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STrack power.

Stokeyboy

6 posts

Hi all. Have decided to embark on constructing a new layout (DCC). It has been many years since I had my last one. Now looking at all the info available it would seem a DCC bus is the way to go for more reliability etc. However, it would seem with all the wiring and soldering involved you need a degree in electrical engineering!. Anyone know of a more  simplified way to power the track, bearing in mind it is only approx 7 X 4. Power will come from the Elite and layout will consist of 3 loops and a couple of sidings.Many thanks.

Chrissaf

7400 posts


Community Moderator

Technically and assuming all Hornby track, the simplest track power arrangement is a SINGLE DCC power track / power clip attached to ANY convenient track piece on the layout. Then fit Hornby R8232 DCC point clips to ALL the points on your layout. The R8232 DCC point clips pass the DCC power through all the points to all extremes of the layout. This assumes that your three ovals (loops) have points that form cross-overs between them.

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The downside to this approach is that long term electrical reliability of the layout is totally dependant upon the physical resilience of the mechanical track joiners and the R8232 point clips. Over time, the track joiners can work loose due in part to the vibration of rolling stock running over them. The movement of the rails inside the track joiners due to seasonal heat variations causing expansion and contraction. Plus a certain amount of tarnishing that will build up over time. Tarnishing and corrosion has been known to cause R8232 DCC point clips to heat up and glow red hot, melting the plastic on the points around them (an extreme scenario I grant you, but one that does get reported on the forum).

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It is these longer term effects and issues that most layout builders want to eliminate by installing a DCC power bus system. A simple DCC power bus does not need to be complicated. It is basically a pair of thick wires running in a strategic route under the layout baseboard, to which thinner dropper wires are attached. These thin dropper wires then get soldered directly to either the outside or underside of the rails. Some people just put in a few strategic droppers so that each side of every point has at least one power feed (this eliminates the need to fit the R8232 DCC point clips). Or the other extreme is to fit a dropper to each and every individual track piece so that the track joiner has no function to pass DCC power through it, and is relegated to just performing the physical / mechanical track joining function.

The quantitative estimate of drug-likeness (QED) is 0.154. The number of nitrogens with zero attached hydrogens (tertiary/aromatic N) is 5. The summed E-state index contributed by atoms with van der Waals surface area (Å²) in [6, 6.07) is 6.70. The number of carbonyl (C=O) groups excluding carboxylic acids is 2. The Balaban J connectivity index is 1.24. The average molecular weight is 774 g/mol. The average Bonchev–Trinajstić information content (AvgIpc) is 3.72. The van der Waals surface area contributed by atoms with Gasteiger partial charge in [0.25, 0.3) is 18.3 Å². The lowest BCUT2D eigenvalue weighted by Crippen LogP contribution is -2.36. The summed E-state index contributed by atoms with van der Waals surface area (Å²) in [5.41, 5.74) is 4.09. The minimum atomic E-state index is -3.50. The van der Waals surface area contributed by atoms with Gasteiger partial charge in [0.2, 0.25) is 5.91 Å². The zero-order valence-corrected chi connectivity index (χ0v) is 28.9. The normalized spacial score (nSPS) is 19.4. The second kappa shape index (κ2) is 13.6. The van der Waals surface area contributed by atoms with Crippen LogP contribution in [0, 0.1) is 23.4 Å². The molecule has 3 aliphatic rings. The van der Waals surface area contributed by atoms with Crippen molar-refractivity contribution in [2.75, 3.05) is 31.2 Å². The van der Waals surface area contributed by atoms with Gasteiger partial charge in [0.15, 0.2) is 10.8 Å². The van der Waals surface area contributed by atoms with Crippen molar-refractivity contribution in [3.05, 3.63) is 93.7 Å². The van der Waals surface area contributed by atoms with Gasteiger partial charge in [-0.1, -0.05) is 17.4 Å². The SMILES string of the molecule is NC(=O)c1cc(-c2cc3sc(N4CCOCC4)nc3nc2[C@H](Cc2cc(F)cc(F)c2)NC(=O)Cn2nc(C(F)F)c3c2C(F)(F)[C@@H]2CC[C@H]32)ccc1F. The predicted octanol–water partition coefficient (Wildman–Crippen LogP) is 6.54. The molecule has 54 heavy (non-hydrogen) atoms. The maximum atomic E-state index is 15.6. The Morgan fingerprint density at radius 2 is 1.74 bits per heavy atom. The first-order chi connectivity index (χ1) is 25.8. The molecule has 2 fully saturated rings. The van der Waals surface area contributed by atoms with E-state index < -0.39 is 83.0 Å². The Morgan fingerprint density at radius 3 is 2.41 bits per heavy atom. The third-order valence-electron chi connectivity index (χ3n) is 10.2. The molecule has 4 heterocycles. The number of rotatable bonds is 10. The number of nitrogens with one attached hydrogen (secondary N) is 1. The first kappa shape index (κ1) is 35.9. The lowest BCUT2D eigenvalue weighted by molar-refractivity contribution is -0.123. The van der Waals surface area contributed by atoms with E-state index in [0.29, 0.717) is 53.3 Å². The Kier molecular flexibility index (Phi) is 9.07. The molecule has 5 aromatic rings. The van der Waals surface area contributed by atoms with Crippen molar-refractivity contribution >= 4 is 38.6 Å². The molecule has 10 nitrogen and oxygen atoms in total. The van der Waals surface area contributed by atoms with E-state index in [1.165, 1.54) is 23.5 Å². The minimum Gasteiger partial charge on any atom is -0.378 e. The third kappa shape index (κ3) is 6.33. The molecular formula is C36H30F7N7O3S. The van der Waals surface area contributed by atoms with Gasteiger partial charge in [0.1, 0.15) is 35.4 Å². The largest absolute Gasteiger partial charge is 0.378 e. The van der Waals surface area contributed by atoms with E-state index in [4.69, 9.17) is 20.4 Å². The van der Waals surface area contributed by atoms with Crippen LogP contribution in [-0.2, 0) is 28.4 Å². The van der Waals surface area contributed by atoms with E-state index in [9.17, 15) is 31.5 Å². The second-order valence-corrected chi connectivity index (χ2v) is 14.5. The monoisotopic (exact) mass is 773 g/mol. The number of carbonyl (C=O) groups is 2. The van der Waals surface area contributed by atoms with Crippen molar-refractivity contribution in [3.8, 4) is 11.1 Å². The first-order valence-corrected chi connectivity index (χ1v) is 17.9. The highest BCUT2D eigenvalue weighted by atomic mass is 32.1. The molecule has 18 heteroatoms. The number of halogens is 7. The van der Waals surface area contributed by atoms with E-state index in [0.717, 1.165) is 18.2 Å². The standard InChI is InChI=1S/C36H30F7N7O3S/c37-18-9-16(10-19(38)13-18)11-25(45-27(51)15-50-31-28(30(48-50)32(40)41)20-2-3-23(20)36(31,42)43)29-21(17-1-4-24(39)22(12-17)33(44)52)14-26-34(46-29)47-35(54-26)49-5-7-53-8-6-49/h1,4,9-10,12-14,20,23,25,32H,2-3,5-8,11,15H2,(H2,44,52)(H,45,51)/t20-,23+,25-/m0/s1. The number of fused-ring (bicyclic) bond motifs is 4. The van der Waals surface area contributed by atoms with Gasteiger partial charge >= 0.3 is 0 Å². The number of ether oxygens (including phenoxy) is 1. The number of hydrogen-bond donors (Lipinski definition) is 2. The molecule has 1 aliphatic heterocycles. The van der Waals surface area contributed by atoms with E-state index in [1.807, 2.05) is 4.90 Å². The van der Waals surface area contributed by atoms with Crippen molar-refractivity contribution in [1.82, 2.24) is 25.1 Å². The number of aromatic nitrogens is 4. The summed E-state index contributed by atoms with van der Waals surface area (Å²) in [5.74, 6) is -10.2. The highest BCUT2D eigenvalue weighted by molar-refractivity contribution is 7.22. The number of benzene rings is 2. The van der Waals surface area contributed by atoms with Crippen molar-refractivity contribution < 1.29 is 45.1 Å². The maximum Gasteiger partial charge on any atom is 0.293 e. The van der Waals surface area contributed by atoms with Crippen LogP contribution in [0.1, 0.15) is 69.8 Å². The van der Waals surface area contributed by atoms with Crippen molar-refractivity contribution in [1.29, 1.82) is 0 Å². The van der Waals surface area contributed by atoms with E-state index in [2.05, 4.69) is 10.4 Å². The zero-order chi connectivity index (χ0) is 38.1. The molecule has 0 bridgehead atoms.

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You can implement a BUS strategy as simple or as complicated as you want. Or limit its complication to your skill set capability.

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Some things to note:

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  • Modern Nickle Silver rails solder really easily. It is near impossible to neatly solder the much older Hornby steel rails (magnets do not stick to Nickle Silver rails). You need a soldering iron that is appropriately sized for the job. I would suggest a fairly small iron no more than 20 watts. Use 60/40 Lead/Tin solder. This is more expensive than the 'Lead Free' solder, but far more easy to use by a novice. Even if the 60/40 solder is Multi-core (that is to say contains flux), still use a separate flux product as part of the soldering kit you put together.
  • The thicker BUS wires are typically 32/0.2mm wire (32 strands of 0.2mm diameter wire in a common PVC insulation).
  • The thinner dropper wires should be kept short, less than 300mm and are typically 7/0.2mm wires.
  • Use wires with two different colours. If a dropper wire is crossed with another you will create a short circuit, so it is important to test for a short using a multi-meter after connecting each individual dropper pair as trying to find a short circuit later is near impossible. Cheap multi-meters (less than £6) can be bought on ebay. Using different colours helps prevent mis-wiring inadvertent shorts. Personal opinion here, but I recommend stranded wire rather than solid wire, so avoid recycling electrical domestic Twin & Earth solid conductor cables.